The synergy and the high activity of the composition containing Cry and Vip3Aa toxins against C. pomonella was observed at much lower doses than for toxins administered separately. To our knowledge, there has been no study about the insecticidal activity of Cry and Vip proteins compositions towards this organism. Fighting C. pomonella is difficult because the larvae bore tunnels inside apples, pears, plums, and apricots. The only possible moment for the insecticide action is a short period when larvae dwell on the surface. Pests hidden within the fruit are unavailable for insecticides, including the most conventional chemical preparations and pesticides based on Baculovirus CpGV. Recently, sensitivity decrease of the insect to chemical preparations has been noted (Grigg-McGuffin et al. 2015), so demonstration the synergistic interaction between crystals and Vip proteins and high activity of Cry toxins and Vip3A mixtures is promising to fight C. pomonella. In our study, insecticidal activity of B. thuringiensis MPU B9 crystals and vegetative insecticidal protein (used separately and in combination) was also tested against D. pini. LC50 of Vip3Aa59 toxin and was nearly two-fold higher than the Cry toxins. Moreover, a strong synergistic interaction was found between these two factors towards D. pini, indicating that formulations containing both proteins can be effective in combating this dangerous pest of conifers.

Several authors have also observed synergisms and high insecticidal activity of Vip and crystal toxin mixtures against different lepidopteran pests: Anticarsia gemmatalis, Chrysodeixis includes (Crialesi-Legori et al. 2014), S. albula, S. cosmoides, S. frugiperda (Bergamasco et al. 2013), S. exigua, C. suppressalis (Yu et al. 2012) and Diatraea saccharalis (Lemes et al. 2014). However, the authors have also noticed antagonistic Cry/Vip interactions in other insects. In silico analysis has revealed that the Vip3Aa-Cry1Ac fusion protein has strong affinity against receptors of A. ipsilon, Pectinophora gossypiella, S. exigua and S. litura. Therefore, it should have high activity against lepidopteran cell receptors in general, and hence has a potential to be efficient broad-range insecticidal protein (Ahmad et al. 2015). However, fusion gene encoding Cry1Ac-Vip3Aa14 led to acquisition of chimeric protein, which retained toxicity of Cry1A, but partially lost that of Vip3Aa14 when tested against H. armigera, S. litura and Plutella xylostella (Saraswathy et al. 2008). Other chimeric protein obtained after fusing Vip3Aa7 with N terminus of Cry9Ca improved toxicity against P. xylostella larvae (Dong et al. 2012).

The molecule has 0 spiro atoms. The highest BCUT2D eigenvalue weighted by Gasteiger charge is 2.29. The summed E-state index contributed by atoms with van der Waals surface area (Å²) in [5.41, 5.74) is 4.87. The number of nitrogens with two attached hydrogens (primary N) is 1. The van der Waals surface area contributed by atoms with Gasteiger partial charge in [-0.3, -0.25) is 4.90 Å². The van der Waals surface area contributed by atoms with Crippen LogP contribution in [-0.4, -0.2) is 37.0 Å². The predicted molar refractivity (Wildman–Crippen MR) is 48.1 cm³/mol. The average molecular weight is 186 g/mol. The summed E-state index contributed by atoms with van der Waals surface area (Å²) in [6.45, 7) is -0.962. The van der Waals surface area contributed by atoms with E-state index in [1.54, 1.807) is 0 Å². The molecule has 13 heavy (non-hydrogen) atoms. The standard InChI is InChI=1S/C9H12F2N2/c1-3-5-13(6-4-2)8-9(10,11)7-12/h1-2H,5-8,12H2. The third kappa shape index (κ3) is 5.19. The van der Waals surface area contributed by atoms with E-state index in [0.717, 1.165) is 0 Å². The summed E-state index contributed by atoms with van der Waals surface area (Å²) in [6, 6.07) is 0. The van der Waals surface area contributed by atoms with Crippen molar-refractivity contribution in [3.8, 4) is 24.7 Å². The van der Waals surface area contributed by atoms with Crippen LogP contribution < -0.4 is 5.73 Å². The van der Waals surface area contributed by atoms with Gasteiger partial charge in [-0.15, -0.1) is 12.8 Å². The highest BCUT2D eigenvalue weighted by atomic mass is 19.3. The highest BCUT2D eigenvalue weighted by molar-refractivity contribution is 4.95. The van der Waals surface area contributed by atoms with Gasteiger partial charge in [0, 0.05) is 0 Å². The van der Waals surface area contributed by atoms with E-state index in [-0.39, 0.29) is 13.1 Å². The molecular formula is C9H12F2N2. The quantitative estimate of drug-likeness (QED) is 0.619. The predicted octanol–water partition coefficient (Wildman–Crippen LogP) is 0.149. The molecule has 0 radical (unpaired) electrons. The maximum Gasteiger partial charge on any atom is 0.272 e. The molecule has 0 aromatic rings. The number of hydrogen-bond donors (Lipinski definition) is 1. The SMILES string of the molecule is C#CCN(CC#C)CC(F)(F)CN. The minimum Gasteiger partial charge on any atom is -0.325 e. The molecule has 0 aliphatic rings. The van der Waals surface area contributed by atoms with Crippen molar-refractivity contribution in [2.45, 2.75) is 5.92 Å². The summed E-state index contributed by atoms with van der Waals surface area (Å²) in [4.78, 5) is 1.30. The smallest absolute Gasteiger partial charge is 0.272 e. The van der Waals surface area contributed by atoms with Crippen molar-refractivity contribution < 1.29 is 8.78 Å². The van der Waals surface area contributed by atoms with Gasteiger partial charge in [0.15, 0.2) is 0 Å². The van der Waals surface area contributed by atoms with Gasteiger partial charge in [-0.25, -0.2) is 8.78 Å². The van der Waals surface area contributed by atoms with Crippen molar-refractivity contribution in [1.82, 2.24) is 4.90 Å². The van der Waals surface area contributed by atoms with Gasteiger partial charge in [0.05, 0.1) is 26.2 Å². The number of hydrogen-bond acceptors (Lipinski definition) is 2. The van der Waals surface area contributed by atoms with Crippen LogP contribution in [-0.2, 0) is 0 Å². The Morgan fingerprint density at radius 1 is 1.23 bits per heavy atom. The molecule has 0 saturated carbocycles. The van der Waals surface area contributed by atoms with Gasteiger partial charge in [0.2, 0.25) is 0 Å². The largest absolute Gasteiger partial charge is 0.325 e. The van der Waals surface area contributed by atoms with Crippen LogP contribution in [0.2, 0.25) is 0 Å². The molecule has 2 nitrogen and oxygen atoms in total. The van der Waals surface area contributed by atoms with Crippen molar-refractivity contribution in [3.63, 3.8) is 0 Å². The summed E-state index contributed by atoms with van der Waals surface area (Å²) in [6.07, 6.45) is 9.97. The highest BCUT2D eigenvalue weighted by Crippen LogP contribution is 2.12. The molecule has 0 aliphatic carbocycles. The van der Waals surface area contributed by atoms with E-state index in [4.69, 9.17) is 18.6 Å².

In our study we did not observe any antagonism, though the synergism occurred only in some combinations. In the case of high amount (closing to LC50 or exceeding it) of one or both toxins, synergic phenomenon was not noticed. Similar results were obtained by Wei et al. (2015) for Helicoverpa armigera. Probably there was a significant damage done to the intestinal epithelial cells caused by one component and the second additive had little significance. The fact that the same combination of proteins act synergistically or antagonistically may be an indication that there are different types of interactions within the host, depending on the insect species. Several authors suggest that antagonism occurs when two or more toxins attach to the same receptor, whereas synergism occurs when toxins bind to different receptors. For example Cry1Aa (or Cry1Ac) and Vip3Aa toxins do not compete with each other because they bind to different cell receptors (Sena et al. 2009; Qian et al. 2015).